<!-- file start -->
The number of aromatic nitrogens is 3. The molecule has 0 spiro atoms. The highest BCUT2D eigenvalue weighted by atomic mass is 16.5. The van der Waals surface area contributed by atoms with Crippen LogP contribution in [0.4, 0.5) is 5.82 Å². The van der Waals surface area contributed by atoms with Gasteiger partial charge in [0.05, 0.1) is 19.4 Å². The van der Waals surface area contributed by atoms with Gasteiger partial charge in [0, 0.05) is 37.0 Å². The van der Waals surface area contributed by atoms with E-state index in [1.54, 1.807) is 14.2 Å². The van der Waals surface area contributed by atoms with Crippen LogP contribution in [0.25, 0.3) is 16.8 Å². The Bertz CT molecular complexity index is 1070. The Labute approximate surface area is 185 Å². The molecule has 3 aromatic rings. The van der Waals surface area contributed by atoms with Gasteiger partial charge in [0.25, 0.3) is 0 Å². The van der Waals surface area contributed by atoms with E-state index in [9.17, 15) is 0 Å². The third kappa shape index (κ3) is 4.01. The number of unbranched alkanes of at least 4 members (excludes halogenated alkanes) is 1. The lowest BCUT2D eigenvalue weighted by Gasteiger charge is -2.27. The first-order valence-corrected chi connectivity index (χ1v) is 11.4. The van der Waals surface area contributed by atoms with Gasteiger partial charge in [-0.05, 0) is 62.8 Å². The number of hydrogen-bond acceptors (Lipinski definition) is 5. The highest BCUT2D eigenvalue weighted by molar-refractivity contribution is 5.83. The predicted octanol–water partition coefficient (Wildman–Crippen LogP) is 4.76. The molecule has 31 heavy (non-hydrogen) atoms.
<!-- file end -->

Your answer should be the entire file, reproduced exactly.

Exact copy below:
The number of aromatic nitrogens is 3. The molecule has 0 spiro atoms. The highest BCUT2D eigenvalue weighted by atomic mass is 16.5. The van der Waals surface area contributed by atoms with Crippen LogP contribution in [0.4, 0.5) is 5.82 Å². The van der Waals surface area contributed by atoms with Gasteiger partial charge in [0.05, 0.1) is 19.4 Å². The van der Waals surface area contributed by atoms with Gasteiger partial charge in [0, 0.05) is 37.0 Å². The van der Waals surface area contributed by atoms with E-state index in [1.54, 1.807) is 14.2 Å². The van der Waals surface area contributed by atoms with Crippen LogP contribution in [0.25, 0.3) is 16.8 Å². The Bertz CT molecular complexity index is 1070. The Labute approximate surface area is 185 Å². The molecule has 3 aromatic rings. The van der Waals surface area contributed by atoms with Gasteiger partial charge in [0.25, 0.3) is 0 Å². The van der Waals surface area contributed by atoms with E-state index in [9.17, 15) is 0 Å². The third kappa shape index (κ3) is 4.01. The number of unbranched alkanes of at least 4 members (excludes halogenated alkanes) is 1. The lowest BCUT2D eigenvalue weighted by Gasteiger charge is -2.27. The first-order valence-corrected chi connectivity index (χ1v) is 11.4. The van der Waals surface area contributed by atoms with Gasteiger partial charge in [-0.05, 0) is 62.8 Å². The number of hydrogen-bond acceptors (Lipinski definition) is 5. The highest BCUT2D eigenvalue weighted by molar-refractivity contribution is 5.83. The predicted octanol–water partition coefficient (Wildman–Crippen LogP) is 4.76. The molecule has 31 heavy (non-hydrogen) atoms.